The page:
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ordrx.com

Stage

Dead | Dead

Total Raised

$1.42M

About Ordrx

Ordrx, formerly Ordr.in, is a universal restaurant e-commerce platform, connecting online or mobile ordering systems to any app or site through APIs.

Ordrx Headquarter Location

841 Broadway 8th Floor

New York, New York, 10003,

United States

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Expert Collections containing Ordrx

Expert Collections are analyst-curated lists that highlight the companies you need to know in the most important technology spaces.

Ordrx is included in 2 Expert Collections, including On-Demand.

O

On-Demand

1,231 items

F

Food & Meal Delivery

1,454 items

Startups and tech companies offering online grocery, food, beverage, and meal delivery services.

Latest Ordrx News

Why David Bloom says Congress could have saved his tech business, Ordrx, from patent trolls - New York Business Journal

Aug 13, 2015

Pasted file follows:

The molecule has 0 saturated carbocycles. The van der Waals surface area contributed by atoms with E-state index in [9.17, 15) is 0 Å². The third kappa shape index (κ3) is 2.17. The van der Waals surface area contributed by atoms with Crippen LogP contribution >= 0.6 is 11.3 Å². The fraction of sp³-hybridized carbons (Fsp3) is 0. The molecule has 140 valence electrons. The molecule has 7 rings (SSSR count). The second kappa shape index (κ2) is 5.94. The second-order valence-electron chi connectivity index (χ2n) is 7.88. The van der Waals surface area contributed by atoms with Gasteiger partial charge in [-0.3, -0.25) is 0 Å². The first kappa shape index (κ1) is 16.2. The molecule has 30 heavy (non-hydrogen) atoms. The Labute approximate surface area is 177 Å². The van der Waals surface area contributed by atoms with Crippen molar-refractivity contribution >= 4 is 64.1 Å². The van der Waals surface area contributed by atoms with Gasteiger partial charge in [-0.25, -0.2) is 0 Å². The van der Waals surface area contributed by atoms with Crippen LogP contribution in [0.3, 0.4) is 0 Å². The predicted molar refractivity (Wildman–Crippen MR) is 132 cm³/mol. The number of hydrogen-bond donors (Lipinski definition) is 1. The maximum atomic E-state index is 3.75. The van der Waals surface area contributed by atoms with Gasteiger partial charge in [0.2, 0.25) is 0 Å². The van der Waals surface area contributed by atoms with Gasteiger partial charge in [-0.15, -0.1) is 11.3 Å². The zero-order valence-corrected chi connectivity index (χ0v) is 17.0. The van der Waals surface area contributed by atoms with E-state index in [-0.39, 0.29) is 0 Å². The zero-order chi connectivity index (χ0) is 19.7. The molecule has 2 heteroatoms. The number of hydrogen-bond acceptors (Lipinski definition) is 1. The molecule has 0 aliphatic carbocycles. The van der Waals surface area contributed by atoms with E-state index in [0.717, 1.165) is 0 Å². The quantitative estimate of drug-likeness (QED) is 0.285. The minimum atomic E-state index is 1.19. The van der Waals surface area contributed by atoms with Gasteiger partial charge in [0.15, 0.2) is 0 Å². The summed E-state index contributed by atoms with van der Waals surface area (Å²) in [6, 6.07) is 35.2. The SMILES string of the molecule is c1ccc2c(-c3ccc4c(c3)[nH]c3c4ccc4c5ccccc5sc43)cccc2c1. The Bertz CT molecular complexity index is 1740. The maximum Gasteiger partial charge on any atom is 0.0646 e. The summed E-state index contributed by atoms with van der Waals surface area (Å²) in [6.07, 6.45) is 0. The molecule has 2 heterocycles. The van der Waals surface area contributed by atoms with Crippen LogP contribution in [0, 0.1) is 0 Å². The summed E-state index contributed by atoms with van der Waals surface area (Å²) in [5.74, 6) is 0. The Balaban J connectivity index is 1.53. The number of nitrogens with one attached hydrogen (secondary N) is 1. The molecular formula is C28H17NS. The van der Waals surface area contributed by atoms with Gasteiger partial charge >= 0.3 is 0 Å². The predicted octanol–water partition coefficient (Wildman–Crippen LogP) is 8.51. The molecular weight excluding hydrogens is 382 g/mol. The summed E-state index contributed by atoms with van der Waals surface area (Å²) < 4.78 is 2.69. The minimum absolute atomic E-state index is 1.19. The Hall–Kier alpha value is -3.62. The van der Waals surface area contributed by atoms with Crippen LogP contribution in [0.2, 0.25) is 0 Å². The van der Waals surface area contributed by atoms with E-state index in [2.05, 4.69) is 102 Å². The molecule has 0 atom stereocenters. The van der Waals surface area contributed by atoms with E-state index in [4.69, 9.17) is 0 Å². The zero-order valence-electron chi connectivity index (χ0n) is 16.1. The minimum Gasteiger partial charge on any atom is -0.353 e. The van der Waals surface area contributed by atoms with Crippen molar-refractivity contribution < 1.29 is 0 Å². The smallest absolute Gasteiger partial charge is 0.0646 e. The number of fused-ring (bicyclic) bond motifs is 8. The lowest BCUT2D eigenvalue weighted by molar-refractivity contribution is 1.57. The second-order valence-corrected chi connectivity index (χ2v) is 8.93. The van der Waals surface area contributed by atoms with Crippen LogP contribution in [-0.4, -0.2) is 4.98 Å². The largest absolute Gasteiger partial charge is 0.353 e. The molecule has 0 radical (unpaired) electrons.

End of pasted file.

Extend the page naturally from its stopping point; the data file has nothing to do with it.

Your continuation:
The Pinkston Group David Bloom co-founded restaurant technology startup, Ordx, in 2011. He says he was… more I always wanted to have my own business. So, a few years ago, I quit my day job at a safe Fortune 500 company, found a fellow Brooklynite as a partner and launched a Manhattan-based software company, Ordrx. We quickly attracted attention, venture capital, awards and customers. We were living the American Dream. Until a patent troll — a company whose only business is suing legitimate businesses to force expensive settlements — hit us with a frivolous lawsuit. These kinds of suits are incredibly easy and inexpensive to file, but fighting them can break a business, as it did to mine. The patent troll that came after my company forced us into court, made us bleed from legal bills and, in June, ultimately forced us to fold up shop. American Dream, meet the patent-extortion nightmare. At its peak, our restaurant technology company backed with $1.4 million venture capital from Google Ventures, 500 Startups and more had 20 employees. Today, business is closed, and my staff are looking for jobs. The software we built is helping no one. And I’m now back working for a division of a Fortune 500 company, rather than for myself. As Americans, we all hold basic rights — rights, for example, that protect us and our property from search and seizure, and from being sued in civil court without evidence. I cherish these rights. I want my day in court if I am charged with breaking the law. But patent law today offers none of these basic protections. Virtually anyone waving a patent — whether or not it’s relevant, whether or not it’s clearly defined — can sue me without evidence of infringement. And under the current system, I am instantly on the hook for hundreds of thousands (if not millions) of dollars to defend myself. I’m not alone. Eighty percent of patent-troll victims are small- or medium-sized businesses like mine, according to a Unified Patents report from the first half of this year. Patent trolls drain an estimated $80 billion a year from the U.S. economy in direct and indirect costs. That’s about $1.5 billion each and every week. And the trolls show no signs of abating. Patent lawsuits filed in district courts are up 13 percent in the first quarter of 2015 over the first quarter of 2014, and six in 10 of these patent-infringement suits were initiated by trolls. The good news is Congress has taken note. The Innovation Act, HR 9, introduced in the 114th Congress by Reps. Bob Goodlatte (R-Va.) and Peter DeFazio (D-Ore.), would put a stop to these economically destructive patent-infringement lawsuit abuses. Similar legislation sponsored by Sens. Chuck Grassley (R-Iowa) and Patrick Leahy (D-Vt.), the Protecting American Talent and Entrepreneurship (PATENT) Act, is making its way through the Senate. These bipartisan efforts would go a long way toward reforming the structural failings of our current patent-litigation system. Both bills include provisions to simplify the patent system, such as requiring plaintiffs to lay out the alleged infringements in their original court filings — an excellent step toward greater transparency and clarity. And they would put a cap on expensive document discovery demands, to limit eternal “fishing expeditions.” Under this legislation, my customers will be protected from being sued just for using my products — a common pressure tactic used by patent trolls. Most importantly, nothing in the Innovation Act or the PATENT Act will make it harder to get or legitimately enforce a patent. They simply curtail the worst abuses of the legal system to free real inventors — small businesses and large corporations alike — to focus on innovation instead of litigation. This legislation will unclog the courts so that real patent infringement can be addressed without delay. And, critically, it will give me back my basic right to build a business without the threat of a legal shakedown. In June, the House Judiciary Committee passed the Innovation Act by a 24-8 vote, and the Senate Judiciary Committee passed the PATENT Act 16-4. Now, both bills move out of committee and are expected to receive full House and Senate votes later this month. If someone threatens to break my legs unless I paid them off, we’d call it extortion and they could be arrested. But such threats happen every day in a world overrun by patent trolls. Pay your lawyer or pay your troll. There is no other choice. This is the complete opposite of what the constitutionally described patent system is supposed to support. I am the little guy and am thrilled Congress is stepping in to affirm my rights as a business-building, job-creating American entrepreneur. I urge Congress to pass this common-sense reform now, so that the next fledgling business doesn’t fall victim to the trolls. David Bloom is a fifth-generation Brooklyn native, and co-founder of Ordrx, a Google Ventures-backed restaurant-technology company that used data to create new ways for merchants and consumers to engage and transact. Want New York Legal Services news in your inbox? Sign up for our free email newsletters. Home of the Day